He sat down in the chair in the darkness and leaned his arms on the table in front of him. He turned his face to the door. Under the flickering light, his face looked like the figures engraved on the stone walls of dark caverns that hosted men unlike him. Only his eyes moved to watch the insects fly into the room through the door that was slightly ajar and burn themselves in the scorching fire of the kerosene lamp.
Poor creatures, he thought. You throw yourselves into the fire and, for a split second, burnt to death. Then you become a black dot on the table. A simple black dot is what remains of you in the world. You silly, lovely creatures! I remember how I was crazy as you are. I loved what I had never had. I was ready to die to quell the pain that I felt for the thing I never had. Nothing helped, though. Even the war let me down with a half-mended heart. Now it began bleeding out of nothing. Or, out of remembrance.
Through the window, he could see part of the stable and the sullen willow whose high branches slumped over so that it almost looked like a very big umbrella. On the right, stood his bed. And on the bed lay a folded blanket and a high, clean pillow.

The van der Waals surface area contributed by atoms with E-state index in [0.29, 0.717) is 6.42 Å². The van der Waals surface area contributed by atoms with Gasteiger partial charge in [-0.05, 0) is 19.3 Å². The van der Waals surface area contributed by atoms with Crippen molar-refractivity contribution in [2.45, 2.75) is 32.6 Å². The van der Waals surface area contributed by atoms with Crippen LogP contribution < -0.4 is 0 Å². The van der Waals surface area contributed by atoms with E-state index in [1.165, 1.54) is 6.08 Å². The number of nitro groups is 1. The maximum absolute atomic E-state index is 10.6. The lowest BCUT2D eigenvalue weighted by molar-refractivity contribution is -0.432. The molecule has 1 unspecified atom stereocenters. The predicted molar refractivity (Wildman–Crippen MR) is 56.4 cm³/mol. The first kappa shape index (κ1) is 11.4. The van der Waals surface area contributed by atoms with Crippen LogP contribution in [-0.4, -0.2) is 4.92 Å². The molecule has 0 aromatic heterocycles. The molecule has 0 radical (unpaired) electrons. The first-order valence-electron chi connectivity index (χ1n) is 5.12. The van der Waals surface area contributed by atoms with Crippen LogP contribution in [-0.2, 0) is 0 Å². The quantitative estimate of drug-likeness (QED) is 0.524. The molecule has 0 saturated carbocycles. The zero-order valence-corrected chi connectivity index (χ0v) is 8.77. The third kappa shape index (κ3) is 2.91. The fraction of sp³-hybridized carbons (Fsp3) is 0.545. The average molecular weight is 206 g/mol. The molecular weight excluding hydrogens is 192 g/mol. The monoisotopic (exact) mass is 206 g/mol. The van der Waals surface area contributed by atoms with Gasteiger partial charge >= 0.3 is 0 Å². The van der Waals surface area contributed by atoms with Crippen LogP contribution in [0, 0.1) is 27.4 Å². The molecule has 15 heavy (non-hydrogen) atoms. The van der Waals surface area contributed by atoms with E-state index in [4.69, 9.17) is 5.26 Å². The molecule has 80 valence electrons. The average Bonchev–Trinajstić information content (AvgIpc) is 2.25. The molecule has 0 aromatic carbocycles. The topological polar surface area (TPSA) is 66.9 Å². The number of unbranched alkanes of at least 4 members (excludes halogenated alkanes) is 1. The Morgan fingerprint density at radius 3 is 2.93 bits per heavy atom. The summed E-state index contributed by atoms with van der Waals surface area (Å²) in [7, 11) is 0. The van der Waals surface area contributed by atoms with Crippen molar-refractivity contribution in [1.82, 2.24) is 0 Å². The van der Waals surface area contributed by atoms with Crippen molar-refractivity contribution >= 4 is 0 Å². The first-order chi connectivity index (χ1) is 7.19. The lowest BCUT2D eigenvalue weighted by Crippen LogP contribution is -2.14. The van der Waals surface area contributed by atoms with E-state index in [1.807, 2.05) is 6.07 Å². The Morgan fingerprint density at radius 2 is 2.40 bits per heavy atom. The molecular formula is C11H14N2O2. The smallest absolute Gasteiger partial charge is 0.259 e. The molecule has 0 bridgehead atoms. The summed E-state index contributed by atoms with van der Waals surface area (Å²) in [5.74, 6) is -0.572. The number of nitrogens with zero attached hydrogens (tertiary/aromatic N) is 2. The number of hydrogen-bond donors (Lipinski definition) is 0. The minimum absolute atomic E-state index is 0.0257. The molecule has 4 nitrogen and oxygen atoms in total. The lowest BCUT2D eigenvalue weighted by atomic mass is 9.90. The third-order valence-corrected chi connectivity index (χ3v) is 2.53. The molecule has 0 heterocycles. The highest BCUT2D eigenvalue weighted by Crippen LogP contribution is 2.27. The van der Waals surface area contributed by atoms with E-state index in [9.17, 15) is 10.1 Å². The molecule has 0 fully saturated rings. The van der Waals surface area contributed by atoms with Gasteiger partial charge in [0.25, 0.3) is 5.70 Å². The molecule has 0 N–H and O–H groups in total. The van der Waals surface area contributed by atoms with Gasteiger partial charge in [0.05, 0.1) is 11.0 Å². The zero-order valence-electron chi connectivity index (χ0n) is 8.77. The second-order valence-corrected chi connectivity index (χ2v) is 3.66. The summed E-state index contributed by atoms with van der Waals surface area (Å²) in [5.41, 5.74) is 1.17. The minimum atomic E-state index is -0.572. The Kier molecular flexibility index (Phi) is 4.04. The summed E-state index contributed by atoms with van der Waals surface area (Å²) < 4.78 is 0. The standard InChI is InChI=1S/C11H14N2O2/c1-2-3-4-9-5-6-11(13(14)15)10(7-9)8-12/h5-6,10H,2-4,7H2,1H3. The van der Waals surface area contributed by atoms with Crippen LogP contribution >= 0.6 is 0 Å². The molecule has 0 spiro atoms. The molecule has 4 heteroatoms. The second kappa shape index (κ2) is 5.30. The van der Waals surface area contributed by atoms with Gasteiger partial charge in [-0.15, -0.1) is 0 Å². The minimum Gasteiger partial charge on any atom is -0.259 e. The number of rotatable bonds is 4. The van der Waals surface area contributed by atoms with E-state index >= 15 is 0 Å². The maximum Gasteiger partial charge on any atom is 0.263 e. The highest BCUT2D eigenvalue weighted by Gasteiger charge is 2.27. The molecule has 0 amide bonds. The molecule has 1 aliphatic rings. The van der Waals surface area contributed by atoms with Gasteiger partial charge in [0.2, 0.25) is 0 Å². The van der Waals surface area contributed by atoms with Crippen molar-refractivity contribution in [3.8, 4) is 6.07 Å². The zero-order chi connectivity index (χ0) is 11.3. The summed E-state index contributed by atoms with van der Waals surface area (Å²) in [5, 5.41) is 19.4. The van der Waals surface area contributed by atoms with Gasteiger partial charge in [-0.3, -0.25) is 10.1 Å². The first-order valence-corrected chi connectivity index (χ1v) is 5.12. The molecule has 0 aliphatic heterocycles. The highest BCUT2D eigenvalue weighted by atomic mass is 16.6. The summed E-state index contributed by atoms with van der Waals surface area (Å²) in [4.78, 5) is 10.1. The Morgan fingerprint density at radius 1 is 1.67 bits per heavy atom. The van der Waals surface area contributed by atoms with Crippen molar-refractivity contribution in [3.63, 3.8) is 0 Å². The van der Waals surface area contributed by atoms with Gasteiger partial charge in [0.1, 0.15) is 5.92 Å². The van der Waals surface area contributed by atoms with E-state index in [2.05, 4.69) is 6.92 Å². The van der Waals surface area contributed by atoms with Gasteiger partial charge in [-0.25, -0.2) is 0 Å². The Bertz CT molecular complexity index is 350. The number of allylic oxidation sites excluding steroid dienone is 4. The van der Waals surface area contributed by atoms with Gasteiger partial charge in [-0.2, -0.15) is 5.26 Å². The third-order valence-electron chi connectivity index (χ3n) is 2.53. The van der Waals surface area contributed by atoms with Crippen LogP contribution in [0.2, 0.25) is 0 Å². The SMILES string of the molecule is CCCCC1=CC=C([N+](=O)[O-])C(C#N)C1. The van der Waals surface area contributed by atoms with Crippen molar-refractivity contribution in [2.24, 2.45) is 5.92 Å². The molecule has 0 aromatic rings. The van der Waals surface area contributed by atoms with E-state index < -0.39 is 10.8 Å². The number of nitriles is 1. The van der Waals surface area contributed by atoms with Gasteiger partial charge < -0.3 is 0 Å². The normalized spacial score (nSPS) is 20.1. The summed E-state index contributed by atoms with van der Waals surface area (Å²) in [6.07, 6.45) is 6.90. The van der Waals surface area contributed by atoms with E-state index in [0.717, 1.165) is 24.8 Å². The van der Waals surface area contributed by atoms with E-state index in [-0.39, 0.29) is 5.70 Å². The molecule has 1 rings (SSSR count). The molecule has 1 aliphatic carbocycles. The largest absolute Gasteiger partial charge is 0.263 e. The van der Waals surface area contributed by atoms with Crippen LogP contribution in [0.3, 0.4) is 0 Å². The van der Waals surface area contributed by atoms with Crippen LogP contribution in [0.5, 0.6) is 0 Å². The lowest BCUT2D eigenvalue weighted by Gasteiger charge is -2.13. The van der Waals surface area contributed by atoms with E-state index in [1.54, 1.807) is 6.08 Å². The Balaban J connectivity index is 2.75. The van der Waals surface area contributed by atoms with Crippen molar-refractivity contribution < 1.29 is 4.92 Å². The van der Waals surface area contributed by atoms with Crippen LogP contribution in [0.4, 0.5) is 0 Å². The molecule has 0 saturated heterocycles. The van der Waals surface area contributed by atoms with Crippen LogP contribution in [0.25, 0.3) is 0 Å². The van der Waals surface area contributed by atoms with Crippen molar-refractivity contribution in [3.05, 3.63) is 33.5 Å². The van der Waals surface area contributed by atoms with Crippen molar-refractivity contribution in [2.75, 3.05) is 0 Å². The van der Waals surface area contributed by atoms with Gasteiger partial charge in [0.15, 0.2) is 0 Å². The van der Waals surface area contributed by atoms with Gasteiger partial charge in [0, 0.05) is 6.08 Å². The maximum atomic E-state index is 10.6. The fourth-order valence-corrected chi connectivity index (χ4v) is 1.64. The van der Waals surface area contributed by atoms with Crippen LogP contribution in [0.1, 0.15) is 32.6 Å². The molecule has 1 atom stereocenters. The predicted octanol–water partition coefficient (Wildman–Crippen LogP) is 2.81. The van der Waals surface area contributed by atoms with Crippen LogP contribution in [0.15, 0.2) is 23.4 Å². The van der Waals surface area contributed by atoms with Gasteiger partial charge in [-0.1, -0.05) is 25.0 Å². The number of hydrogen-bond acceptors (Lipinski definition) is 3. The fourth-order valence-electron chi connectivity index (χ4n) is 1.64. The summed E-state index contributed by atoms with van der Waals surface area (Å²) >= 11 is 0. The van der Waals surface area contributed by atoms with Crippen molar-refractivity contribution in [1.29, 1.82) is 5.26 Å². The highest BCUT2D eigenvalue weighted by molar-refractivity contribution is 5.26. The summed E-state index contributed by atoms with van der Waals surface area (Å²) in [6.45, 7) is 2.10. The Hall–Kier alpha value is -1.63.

In his bedroom, the man sat straight in the chair he pulled by the open window that overlooked a black, cloudy night. He had a small wooden inlaid box on his lap. He could not see what the box held inside it. He did not need to see the content to feel it. This is your last night with me. You will no longer be in daylight. I have to bury you. You should never be known. I am sorry for that. I have to burn you. Oh, I have to bury you. You know I had no other choice. Please forgive me.
The man thought he could get rid of his memories by simply burying them.